The month of September was PAD Awareness Month. It is an excellent opportunity to get the general public acquainted with this frequent but largely underdiagnosed condition. For MESI Ltd., however, early PAD detection and prevention are something we work and educate on every day.
For this reason, we will use the occasion of the recent PAD Awareness Month to review the integration of the latest PAD findings into health policies and guidelines. Today, we are focusing on the Scientific Statement from the American Heart Association on LEPAD (lower extremity peripheral artery disease). Published only a few months ago, the Statement brings the latest recommendations and guidelines of worldwide relevance, with the emphasis on screening and prevention as key in battling PAD.
A video says more than a thousand words, we are also presenting you a video lecture by Matjaž Špan, MD, discussing this Statement and successful lower extremity arterial assessment.
In this blog you will learn:
Founded in 1924, the American Heart Association educates the general public about healthy living, supports cardiovascular medical research, furthers cardiac care, and aims to influence medical and other stakeholders through guidelines on cardiovascular conditions and their prevention.
2021 marks five years since the publication of the 2016 AHA/ACC Guideline on the Management of Patients With Lower Extremity Peripheral Artery Disease. In June this year, however, the American Heart Association published a Scientific Statement dedicated to PAD. It was made by a working group consisting of experts in cardiology, vascular medicine, vascular surgery and general internist medicine.
The aim of the Statement is to raise awareness and start the fight against PAD at primary care level. PAD is a condition impacting up to 230 million adult people globally. Although it is alarmingly prevalent and connected with high risk of e.g. stroke, coronary heart disease and amputations, neither patients nor doctors sufficiently consider its importance. As a result, PAD is understudied, underrecognised, underdiagnosed and undertreated. This is due to several factors:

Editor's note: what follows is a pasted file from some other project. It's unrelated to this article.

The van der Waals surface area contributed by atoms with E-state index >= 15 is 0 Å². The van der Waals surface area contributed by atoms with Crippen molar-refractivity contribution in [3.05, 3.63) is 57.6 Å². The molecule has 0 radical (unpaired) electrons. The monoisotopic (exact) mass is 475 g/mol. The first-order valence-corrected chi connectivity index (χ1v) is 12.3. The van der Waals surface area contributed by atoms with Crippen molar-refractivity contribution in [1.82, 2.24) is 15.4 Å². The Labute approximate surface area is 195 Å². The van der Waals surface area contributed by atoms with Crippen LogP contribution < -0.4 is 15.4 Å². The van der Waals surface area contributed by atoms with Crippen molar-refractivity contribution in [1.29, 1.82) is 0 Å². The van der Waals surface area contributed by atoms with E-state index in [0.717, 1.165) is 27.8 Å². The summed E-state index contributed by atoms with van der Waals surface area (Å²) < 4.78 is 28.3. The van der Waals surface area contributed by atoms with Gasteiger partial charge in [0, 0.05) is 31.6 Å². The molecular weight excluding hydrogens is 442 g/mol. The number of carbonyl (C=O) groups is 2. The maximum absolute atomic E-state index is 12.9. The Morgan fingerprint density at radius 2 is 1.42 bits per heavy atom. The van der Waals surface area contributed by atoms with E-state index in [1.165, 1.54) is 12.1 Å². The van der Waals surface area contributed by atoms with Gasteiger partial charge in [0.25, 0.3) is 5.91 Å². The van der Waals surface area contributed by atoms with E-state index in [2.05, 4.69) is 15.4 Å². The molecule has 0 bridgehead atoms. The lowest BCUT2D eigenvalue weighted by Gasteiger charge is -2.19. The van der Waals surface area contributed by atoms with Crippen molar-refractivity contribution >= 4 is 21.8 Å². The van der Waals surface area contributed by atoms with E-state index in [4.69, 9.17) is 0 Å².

The key recommendation of the Statement is that PAD screening with ABI be urgently implemented in high-risk populations. TBI or simultaneous measurement of ABI and TBI should be employed if suspecting medial artery calcification, e.g. in cases of chronic kidney disease (CKD) or diabetes.
Other key findings are that many PAD risks are the same as cardiovascular risks. The following certainly merit highlighting:
PAD is often underappreciated, but the Statement finds and warns that it is connected with severe complications:
PAD is gradual, but progressive in nature. For this reason, it is difficult to detect it without testing. The importance of timely lower extremity arterial assessment in connection with the Statement is discussed in this video by Matjaž Špan, MD, a specialist of cardiovascular and vascular surgery:
The message of the video and the Statement is that there are a number of implementation gaps regarding PAD control, especially at primary care level.
More should be done to raise PAD awareness of both doctors and patients. Exercise should be advocated as a strong factor in PAD prevention and preventive therapy. When the condition is diagnosed, however, supervised exercise therapy and home-based exercise are seriously underutilised in contrast to medical therapies for PAD.
High-risk populations should be screened for PAD at primary care level, using ABI. TBI should be more widely used, especially for ABI >1.4, with the emphasis on patients with diabetes or chronic kidney disease. TBI also merits more attention at research level.